Thursday, December 2, 2010

Cliff Jumped!

I wrote it yesterday. I read through it for a basic first proof this morning (I don't always do that, but with this book I need to) and it's bad. It's really bad. But that doesn't matter right now. Only the writing is bad; the logic and sequence and the choreography and the character actions are all fine. Writing I can fix.

So after reading through that I went on to the next bit, which is Di telling her secret, and I wrote up a storm. Which isn't surprising, since I've been writing that scene in my head for a couple of years now. Len started fishing during the conversation, which should have slowed me down because I know nothing about fishing, but all that was "business" to keep the reader anchored in time and place and situation. Alas, the escape from the bushwhackers left them without provisions. They have two canteens, a bag of beef jerky, some guns, and Len's fishing tackle minus any pole, and those creeks in the hill country don't grow a lot of cane for fishing poles. I can sort all that out later.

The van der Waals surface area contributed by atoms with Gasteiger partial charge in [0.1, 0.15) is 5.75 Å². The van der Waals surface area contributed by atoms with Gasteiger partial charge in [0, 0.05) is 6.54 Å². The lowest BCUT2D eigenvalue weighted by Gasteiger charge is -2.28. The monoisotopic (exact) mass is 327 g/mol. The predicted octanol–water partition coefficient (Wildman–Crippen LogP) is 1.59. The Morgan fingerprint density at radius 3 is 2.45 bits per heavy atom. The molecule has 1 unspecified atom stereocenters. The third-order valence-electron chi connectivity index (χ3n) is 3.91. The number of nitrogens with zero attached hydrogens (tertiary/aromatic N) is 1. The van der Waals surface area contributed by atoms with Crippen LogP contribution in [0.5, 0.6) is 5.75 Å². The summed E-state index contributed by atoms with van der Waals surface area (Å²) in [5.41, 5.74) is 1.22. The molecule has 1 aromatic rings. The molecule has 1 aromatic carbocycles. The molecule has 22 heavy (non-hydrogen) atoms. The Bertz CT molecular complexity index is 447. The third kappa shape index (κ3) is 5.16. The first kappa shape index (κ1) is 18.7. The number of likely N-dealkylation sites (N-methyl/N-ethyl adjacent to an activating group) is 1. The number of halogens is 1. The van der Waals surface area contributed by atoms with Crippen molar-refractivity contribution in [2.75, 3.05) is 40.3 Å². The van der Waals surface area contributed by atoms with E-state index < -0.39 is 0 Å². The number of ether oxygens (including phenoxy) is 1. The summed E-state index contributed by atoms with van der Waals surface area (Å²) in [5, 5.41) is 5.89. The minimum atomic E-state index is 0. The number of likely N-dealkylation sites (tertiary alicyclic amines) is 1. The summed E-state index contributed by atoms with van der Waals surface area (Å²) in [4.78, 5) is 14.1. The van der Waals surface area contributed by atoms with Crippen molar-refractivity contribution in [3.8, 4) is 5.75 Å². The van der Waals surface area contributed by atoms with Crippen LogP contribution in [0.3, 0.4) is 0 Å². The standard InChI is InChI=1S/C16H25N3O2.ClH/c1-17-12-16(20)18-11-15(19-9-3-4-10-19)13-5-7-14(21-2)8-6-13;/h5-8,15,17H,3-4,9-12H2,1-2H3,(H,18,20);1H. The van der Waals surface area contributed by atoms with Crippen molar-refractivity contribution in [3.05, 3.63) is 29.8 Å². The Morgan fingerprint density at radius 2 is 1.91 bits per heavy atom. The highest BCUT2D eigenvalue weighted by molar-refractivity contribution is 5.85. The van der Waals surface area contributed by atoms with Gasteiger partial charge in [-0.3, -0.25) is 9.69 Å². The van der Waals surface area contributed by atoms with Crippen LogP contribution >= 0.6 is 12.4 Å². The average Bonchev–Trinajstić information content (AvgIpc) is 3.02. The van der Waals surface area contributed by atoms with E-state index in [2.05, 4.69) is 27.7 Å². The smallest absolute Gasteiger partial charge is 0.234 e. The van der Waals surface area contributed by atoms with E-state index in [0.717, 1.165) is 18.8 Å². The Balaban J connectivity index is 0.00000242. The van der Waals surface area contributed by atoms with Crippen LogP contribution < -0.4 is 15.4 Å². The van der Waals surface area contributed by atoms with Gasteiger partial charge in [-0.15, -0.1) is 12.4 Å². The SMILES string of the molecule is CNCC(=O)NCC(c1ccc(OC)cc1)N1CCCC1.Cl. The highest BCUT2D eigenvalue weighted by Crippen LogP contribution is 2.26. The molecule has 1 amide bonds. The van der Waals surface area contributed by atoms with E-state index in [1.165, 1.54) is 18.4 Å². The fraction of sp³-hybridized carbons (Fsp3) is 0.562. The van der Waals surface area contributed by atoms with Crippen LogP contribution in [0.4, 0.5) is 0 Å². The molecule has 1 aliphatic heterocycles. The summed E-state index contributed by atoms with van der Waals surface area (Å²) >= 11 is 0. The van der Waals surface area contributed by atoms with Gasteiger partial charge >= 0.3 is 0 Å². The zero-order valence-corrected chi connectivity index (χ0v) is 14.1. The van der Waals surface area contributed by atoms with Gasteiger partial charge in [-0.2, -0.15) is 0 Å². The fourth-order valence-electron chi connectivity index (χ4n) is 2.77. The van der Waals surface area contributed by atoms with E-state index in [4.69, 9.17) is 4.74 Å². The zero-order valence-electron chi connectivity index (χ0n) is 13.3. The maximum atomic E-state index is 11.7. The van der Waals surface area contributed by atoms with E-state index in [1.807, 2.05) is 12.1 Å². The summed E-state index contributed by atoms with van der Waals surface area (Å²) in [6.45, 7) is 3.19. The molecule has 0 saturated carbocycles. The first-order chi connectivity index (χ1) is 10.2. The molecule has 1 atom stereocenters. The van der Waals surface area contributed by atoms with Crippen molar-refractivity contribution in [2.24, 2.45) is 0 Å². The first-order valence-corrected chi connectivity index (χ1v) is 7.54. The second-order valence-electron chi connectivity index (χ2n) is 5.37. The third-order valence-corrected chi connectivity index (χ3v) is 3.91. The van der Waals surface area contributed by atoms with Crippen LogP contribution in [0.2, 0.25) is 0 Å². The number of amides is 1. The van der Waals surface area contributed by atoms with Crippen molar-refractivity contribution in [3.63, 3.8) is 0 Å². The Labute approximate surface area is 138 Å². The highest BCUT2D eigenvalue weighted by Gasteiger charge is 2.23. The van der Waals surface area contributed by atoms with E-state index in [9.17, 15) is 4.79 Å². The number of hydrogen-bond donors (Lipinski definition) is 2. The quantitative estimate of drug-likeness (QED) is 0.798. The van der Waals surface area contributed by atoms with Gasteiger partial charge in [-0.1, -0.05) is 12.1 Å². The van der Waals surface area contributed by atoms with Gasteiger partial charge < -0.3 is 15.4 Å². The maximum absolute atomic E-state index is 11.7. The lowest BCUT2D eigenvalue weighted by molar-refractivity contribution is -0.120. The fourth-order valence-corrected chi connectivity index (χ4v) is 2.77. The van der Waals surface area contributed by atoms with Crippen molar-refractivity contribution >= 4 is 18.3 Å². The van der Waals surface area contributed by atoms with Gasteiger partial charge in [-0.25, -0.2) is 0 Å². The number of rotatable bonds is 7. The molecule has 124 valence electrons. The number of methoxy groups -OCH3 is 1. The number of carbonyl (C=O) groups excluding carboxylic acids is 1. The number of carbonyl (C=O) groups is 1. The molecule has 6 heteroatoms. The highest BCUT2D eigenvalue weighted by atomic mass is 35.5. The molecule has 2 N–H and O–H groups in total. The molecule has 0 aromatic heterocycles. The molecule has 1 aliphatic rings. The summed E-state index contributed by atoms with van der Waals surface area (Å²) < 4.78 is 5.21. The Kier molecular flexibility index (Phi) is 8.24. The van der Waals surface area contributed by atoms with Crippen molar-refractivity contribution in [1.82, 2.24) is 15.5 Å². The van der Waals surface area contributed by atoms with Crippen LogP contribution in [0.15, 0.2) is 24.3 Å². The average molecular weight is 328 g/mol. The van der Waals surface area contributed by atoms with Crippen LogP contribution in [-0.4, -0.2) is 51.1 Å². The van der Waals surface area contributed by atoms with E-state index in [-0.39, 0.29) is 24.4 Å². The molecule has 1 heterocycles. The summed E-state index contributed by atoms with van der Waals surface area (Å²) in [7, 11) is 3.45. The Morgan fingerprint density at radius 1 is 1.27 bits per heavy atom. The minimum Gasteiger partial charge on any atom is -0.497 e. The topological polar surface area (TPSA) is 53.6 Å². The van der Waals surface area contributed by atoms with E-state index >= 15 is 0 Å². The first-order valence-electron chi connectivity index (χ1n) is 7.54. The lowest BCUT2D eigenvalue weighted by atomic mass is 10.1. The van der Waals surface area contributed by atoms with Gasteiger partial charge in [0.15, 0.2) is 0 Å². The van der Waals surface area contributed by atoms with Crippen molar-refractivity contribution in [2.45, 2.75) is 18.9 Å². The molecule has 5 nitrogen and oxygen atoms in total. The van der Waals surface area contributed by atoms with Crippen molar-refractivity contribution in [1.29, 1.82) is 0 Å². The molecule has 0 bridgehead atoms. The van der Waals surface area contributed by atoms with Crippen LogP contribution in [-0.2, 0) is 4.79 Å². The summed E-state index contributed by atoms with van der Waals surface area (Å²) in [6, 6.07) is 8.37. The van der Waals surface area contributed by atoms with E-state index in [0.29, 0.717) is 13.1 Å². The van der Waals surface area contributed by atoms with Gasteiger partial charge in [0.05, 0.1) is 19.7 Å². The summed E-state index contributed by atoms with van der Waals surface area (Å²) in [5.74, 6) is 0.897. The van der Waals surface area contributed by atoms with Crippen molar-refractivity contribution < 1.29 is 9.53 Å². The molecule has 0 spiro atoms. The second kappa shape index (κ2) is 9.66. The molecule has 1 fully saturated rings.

Sometimes I seem inconsistent to myself. Many and many a time a story has come to a grinding halt over details far more trivial than the fishing, and I can't proceed until I've winkled out exactly how such-and-such a thing is done, or would look, or would be achieved. Other times, however, I blast through like this. That's not a function of the details themselves, but of the context in which they're used. When I grind to a halt fretting about details in, say, a chase scene that has to end in a jump off a cliff, odds are good that the detail is not the thing that's stopping me. The detail is the thing I give my conscious mind to play with while my backbrain is working out the important stuff.

My conscious and subconscious were on the same page with Di's secret, as they'd been thinking about it every time she acted or spoke throughout the book. She's revealing the key to all her actions, here. If I didn't know that stuff, I wouldn't have gotten this far.

This'll be drafted by the end of the year, for sure.

No comments:

Post a Comment